The pomace which is left from the pressing of grapes is called "marc." In many instances the marc is fermented and distilled, forming a pomace brandy, or as it is called in French "eau-de-vie de marc." This brandy has no resemblance to the true Cognac in flavor, taste, or other properties, except the common property of alcohol. It is extremely strong and acrid in taste and can hardly be swallowed by those who are not used to its comsumption. It contains a very high percentage of aldehydes, ethers and acids. Nevertheless, in spite of its somewhat revolting character it is consumed in considerable quantities by many people. In Burgundy the brandy which is made from the marc is very extensively used and is highly thought of by those accustomed to its use.

From the seeds of the grapes an oil is made which is devoted to many industrial uses, but there is no industry of this kind in the Charente.

Marcs are also made use of for the extraction of essences with which to flavor neutral spirit in imitation of brandy. It is needless to say that such an imitation is but a poor substitute for the genuine article.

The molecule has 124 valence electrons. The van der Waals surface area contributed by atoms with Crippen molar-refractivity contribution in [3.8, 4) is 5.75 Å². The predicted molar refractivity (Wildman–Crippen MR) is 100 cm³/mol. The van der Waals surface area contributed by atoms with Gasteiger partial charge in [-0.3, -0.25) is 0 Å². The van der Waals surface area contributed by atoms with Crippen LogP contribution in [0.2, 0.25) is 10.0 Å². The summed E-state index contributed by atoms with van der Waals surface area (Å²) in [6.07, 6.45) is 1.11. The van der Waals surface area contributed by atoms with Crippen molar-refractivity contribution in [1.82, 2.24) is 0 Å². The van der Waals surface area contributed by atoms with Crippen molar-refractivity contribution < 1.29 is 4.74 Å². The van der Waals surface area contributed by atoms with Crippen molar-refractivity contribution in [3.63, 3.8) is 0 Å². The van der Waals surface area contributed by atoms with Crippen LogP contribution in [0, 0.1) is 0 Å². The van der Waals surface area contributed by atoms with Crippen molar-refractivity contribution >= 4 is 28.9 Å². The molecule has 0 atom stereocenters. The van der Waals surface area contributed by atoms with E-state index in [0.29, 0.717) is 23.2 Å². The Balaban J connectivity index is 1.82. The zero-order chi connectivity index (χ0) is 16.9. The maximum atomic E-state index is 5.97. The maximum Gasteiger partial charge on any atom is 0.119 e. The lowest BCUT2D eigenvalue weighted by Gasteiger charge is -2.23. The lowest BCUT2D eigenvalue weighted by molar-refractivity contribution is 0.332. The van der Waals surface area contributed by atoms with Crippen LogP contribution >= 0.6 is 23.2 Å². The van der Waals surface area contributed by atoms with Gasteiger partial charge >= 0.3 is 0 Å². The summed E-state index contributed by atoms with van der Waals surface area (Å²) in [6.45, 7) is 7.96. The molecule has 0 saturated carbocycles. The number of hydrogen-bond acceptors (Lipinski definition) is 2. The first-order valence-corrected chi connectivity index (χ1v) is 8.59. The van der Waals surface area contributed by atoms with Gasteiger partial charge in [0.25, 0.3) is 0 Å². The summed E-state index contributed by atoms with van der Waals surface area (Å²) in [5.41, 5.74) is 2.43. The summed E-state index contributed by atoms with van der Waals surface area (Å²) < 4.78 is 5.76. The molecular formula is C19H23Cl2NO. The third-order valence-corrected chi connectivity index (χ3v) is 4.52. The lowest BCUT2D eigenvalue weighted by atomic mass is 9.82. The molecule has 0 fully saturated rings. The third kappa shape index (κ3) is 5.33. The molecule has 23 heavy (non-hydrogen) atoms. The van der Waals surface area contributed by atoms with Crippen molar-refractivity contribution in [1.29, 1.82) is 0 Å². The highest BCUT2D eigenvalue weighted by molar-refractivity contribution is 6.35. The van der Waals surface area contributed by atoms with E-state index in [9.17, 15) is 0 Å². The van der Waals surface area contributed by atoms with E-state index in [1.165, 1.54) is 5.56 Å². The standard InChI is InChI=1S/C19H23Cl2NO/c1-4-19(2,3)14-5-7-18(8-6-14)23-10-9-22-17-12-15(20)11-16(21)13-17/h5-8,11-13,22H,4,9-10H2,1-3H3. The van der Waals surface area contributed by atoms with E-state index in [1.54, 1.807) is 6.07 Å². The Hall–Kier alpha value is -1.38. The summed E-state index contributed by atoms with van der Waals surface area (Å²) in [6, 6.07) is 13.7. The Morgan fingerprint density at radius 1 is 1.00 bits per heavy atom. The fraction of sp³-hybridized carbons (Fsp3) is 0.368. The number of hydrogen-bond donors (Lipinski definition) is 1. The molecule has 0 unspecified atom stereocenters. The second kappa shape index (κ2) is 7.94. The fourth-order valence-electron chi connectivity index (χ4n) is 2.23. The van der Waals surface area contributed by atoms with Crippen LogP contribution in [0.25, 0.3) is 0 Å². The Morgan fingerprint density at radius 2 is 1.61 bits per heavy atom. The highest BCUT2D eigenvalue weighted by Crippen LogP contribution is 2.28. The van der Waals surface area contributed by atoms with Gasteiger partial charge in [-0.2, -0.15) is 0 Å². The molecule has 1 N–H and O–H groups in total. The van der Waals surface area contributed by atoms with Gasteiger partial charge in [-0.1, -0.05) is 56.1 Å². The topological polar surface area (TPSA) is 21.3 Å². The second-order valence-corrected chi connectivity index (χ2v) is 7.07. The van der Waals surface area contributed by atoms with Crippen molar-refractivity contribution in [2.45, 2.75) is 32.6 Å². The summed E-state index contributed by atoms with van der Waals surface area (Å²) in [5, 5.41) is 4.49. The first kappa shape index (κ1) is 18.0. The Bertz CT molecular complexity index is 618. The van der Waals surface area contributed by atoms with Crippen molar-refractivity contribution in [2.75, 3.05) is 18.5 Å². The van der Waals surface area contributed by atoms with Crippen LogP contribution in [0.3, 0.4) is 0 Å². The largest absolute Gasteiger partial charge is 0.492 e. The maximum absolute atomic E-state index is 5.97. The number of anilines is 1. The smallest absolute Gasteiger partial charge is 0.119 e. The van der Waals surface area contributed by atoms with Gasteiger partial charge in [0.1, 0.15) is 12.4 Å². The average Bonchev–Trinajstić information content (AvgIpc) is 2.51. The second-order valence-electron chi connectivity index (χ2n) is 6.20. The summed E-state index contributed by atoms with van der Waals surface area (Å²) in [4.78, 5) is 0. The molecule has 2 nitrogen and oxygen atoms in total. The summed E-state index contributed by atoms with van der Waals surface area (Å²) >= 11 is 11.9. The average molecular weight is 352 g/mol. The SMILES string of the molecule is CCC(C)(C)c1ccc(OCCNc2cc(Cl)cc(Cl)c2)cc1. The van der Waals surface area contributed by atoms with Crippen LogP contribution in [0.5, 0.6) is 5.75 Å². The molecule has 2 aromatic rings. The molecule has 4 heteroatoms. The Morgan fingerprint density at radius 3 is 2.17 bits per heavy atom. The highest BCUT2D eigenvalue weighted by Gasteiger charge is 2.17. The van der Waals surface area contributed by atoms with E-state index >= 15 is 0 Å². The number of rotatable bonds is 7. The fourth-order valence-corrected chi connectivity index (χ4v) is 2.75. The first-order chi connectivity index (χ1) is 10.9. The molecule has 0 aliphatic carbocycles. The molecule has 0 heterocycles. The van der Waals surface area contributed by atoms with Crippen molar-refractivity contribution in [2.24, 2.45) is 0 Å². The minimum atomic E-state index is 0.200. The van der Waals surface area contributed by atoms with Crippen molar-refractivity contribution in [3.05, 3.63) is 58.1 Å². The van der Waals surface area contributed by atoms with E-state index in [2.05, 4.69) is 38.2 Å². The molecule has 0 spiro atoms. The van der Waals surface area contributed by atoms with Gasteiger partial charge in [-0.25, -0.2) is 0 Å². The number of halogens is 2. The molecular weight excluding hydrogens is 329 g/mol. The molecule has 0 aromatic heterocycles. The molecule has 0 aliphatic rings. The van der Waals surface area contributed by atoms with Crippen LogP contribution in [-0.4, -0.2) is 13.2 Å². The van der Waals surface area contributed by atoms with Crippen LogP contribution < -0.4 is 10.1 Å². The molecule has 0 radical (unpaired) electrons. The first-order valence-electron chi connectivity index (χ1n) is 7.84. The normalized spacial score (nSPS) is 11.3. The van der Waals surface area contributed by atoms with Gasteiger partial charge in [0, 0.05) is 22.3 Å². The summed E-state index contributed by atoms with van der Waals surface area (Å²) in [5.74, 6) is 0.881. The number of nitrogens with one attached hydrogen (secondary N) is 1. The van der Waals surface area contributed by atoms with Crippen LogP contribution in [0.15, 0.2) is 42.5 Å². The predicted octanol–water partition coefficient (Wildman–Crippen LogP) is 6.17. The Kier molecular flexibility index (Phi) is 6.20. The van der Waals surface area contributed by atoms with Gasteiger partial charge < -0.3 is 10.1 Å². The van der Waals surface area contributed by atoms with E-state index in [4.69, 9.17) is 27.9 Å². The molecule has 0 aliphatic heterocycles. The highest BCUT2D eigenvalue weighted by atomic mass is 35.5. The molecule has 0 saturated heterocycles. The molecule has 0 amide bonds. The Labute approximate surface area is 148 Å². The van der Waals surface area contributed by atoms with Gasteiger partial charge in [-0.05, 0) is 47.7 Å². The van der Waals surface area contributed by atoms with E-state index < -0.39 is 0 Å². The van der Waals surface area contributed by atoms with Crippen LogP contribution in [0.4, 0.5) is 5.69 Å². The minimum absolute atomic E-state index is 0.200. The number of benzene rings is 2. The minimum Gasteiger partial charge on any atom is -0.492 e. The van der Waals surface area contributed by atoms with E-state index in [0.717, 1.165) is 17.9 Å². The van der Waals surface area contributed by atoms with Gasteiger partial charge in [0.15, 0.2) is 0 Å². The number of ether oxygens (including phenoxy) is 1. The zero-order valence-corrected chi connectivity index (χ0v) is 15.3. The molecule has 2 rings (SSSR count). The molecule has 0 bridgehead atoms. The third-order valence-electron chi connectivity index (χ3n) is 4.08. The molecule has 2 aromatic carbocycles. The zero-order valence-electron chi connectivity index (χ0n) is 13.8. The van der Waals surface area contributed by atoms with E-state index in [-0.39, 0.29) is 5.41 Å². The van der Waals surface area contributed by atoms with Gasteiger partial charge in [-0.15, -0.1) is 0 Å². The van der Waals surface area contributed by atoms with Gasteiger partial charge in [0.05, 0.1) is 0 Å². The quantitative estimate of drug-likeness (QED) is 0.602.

The residues which are left after the distillation of brandy are called in French "vinasses." The residue of the distillation is still largely liquid, and it consists of all those parts of the wine, including some water, which are not volatile at the temperatures at which distillation takes place. The vinasses contain practically all of the tartaric, malic and succinic acid, and gums which are found in the original wine. Also the whole of the tartrate of potash, the bitartrate of lime, alumina, phosphates of all kinds, and any mineral acids that may have been in the wine or produced by the use of sulphur in its manufacture, notably sulphuric acid. In addition to these, the nitrogenous matters of the wine are also found in the vinasses, as well as those of a pectic character and the tannin derived from the wine, and the glycerin produced during fermentation.